Pages That Mention Izucar
The geographical and historical dictionary of America and the West Indies [volume 1]
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Aguarico, a river of the same province and f overnment, being one of those which enter the Napo by the n. side. At its mouth, or entrance, begins the large province of the Encabellados ; and here it was that the Portuguese attempted to establish themselves in 1732, invading it with a certain number of Piraguas, (small vessels), which came from Para. They were, however, through the well-timed precautions of the president of Quito, forced to retire without attaining their object. This river contains much gold in its sands, and its body is much increased by other streams, such as those of the Azuela, Cofanes, Sardinas, and Duino. It descends from the grand Cordillera of the Andes, near the town of San Miguel de Ibarra, washes the territory of the Sucurabios Indians, and enters the Napo in lat. 1° 23' s.
Aguaro, Cano de, a river of the province and government of Venezuela. It enters the Guarico, and is famous for abounding in fish, particularly a kind called pabon, which has a circular spot of sky-blue and gold upon its tail, resembling an eye, and which is much esteemed for its excellent flavour.
Aguas-blancas. See Yaguapiui.
Aguas-calientes, an alcaldia mayor of the the kingdom of Nueva Galicia, and bishopric of Guadalaxara, in Nueva España. Its jurisdiction includes four head settlements of the district, and two large estates called the Pavellon, as also the estate Del Fuerte, in which quantities of grain and seed are cultivated. The principal settlement is the town of the same name, of a moderate temperature, its inhabitants consisting of 500 Spanish families, as also of some of Mustees and Mulattoes; and although some Mexican Indians arc to be found here, they merely come to traffic with the productions of the other jurisdictions. It contains three convents ; one of the bare- footed Franciscans, a sumptuous and well-built fabric ; one of the Mercenarios; and a third of San Juan de Dios, with a well-endowed hospital ; not to mention several other chapels and altars in the vicinity. It is 140 leagues n. n. w. of Mexico, and 35 of Guadaiaxara. Long. 101° 51' 30" w. Lat. 22° 2' n.
AGUASTELAS, San Miguel de, a settlement of the head settlement of the district of San Andres of Acatlan, and alcaldia mayor of Xalapa, in Nueva España. It is but lately established, and is one league s. of its head settlement.
AGUATLAN, the head settlement of the district of the alcadia mayor of Izucar in Nueva Espana. It was formerly a separate jurisdiction; but on account of its smallness, and the ill-favoured and craggy state of its soil, it was incorporated with another close to it. It contains 46 Indian families, and is 12 leagues e. of its capital.
Agueda, a point or cape near the above mountain.
AGUILA, Villa Gutierrez de la, a town of the alcaldia mayor of Xerez in Nueva España. It was formerly very considerable, and had a numerous population of Spaniards, when it was made a fortress against the Tepehuanes and Taraumaras Indians. It is an alcaldia mayor ^ but its jurisdiction is consolidated with another, on account of its being a place of little consideration, and its population being very scanty, and living in some small wards and estates in its district. It lies at the c. entrance of the province of Nayarith, and is the boundary of the kingdom of Nueva Galicia, being nine leagues e. of Xerez.
Aguila, a very lofty mountain of the province
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AHUACAZALCA, a settlement of the head settlement of the district of San Luis de la Costa, and alcaldia mayor of Tlapa, in Nueva Espaiia. It contains 56 families of Indians, -whose commerce consists in rice and cotton. Three leagues n. e. of its liead settlement.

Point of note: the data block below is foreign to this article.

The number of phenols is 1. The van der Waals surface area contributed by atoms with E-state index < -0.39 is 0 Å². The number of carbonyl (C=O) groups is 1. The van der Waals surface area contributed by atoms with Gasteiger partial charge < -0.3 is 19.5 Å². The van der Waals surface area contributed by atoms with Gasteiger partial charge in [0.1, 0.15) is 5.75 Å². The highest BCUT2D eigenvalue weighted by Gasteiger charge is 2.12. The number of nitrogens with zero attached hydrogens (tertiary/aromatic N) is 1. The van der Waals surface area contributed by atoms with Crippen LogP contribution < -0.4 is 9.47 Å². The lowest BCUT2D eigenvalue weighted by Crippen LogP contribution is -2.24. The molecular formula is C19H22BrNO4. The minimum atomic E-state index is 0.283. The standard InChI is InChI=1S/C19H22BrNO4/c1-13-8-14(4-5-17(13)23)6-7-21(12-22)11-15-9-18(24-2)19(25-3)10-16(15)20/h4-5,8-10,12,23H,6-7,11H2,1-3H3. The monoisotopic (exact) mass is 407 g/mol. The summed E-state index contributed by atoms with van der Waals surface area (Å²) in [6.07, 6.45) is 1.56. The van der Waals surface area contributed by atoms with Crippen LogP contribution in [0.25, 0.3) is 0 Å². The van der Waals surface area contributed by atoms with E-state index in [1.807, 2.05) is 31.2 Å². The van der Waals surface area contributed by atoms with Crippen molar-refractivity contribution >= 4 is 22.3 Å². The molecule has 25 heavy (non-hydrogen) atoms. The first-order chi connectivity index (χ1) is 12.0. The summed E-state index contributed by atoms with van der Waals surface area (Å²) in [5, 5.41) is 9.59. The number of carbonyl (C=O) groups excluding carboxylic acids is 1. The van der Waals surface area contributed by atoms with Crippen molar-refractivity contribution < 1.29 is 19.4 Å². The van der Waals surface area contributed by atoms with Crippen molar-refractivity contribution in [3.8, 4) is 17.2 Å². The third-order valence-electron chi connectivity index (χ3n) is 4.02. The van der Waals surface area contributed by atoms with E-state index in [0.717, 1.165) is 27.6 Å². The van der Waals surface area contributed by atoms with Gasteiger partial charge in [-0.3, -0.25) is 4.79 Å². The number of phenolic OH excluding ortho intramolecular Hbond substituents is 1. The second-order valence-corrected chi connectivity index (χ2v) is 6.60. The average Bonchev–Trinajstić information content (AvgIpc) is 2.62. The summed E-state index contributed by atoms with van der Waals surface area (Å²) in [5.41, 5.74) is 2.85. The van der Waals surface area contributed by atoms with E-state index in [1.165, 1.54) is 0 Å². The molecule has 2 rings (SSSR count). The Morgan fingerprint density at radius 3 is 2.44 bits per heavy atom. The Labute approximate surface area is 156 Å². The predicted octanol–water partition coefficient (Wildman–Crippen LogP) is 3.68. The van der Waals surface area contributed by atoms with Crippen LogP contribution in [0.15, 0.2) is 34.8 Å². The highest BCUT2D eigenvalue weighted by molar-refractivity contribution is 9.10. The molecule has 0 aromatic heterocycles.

AHUACAZINGO, a settlement of the head settlement of the district of Atengo, and alcaldia mayor of Chilapa, in Nueva Espana. It contains 46 families of Indians, and is ten leagues e. of its head settlement.
AHUALICAN, a settlement of the alcaldia mayor of Tixtlan in Nueva Espana ; of a benign and salutary temperature, as it is fanned by then, breezes. It lies three leagues n. of its head settlement, which is Oapan ; and contains 36 families of Indians.
AHUATELCO, a settlement of the head settlement of the district of the alcaldia mayor of Izucai in Nueva Espana, situate on the skirt of the volcano of the same name. In its district are eight settlements, inhabited by 289 families of Indians, and 11 of Musiees and Mulattoes, who live in some temporary habitations for labourers. It is situate on a cold, rough, and barren soil, but is nevertheless fertile in wheat, and abounds in water and cattle. Eight leagues n. w. of its capital.
AHUATEMPA, a settlement of the head settlement of the district of Santa Isabel, and alcaldia mayor of Cholula, in Nueva Espana. It contains 39 families of Indians, and is two leagues s.of its capital.
AHUATLAN, San Pedko de, a settlement of the head settlement of the district of San Juan del Rio, and alcaldia mayor of Queretaro, in Nueva Espana ; annexed to the curacy of the former place, and lying ten leagues n. w, of the latter.
AHUEZITLA, a settlement of the head settlement of the district and alcaldia mayor of Tlapa in Nueva Espana. It contains 36 families of Indians, and abounds in chia, (a white medicinal earth), grain, and earthen-ware. It is nine leagues w, n. w. of its capital.
AHWAHHAWAY, a race of Indians, who differ but very little in any particular from the Mandans, their neighbours, except in the unjust war which they, as well as the Minetares, prosecute against the defenceless Snake Indians. They claim to have once been a part of the Crow Indians, whom
they still acknowledge as relations. They have resided on the Missouri as long as their tradition will enable them to inform.
AIACOA, a small river of the province and government of Guayana, or Nueva Andalucia. It rises to the w. of the Sierra Maiguatida, runs e. and enters the Orinoco near the rapid stream of the Marumarota.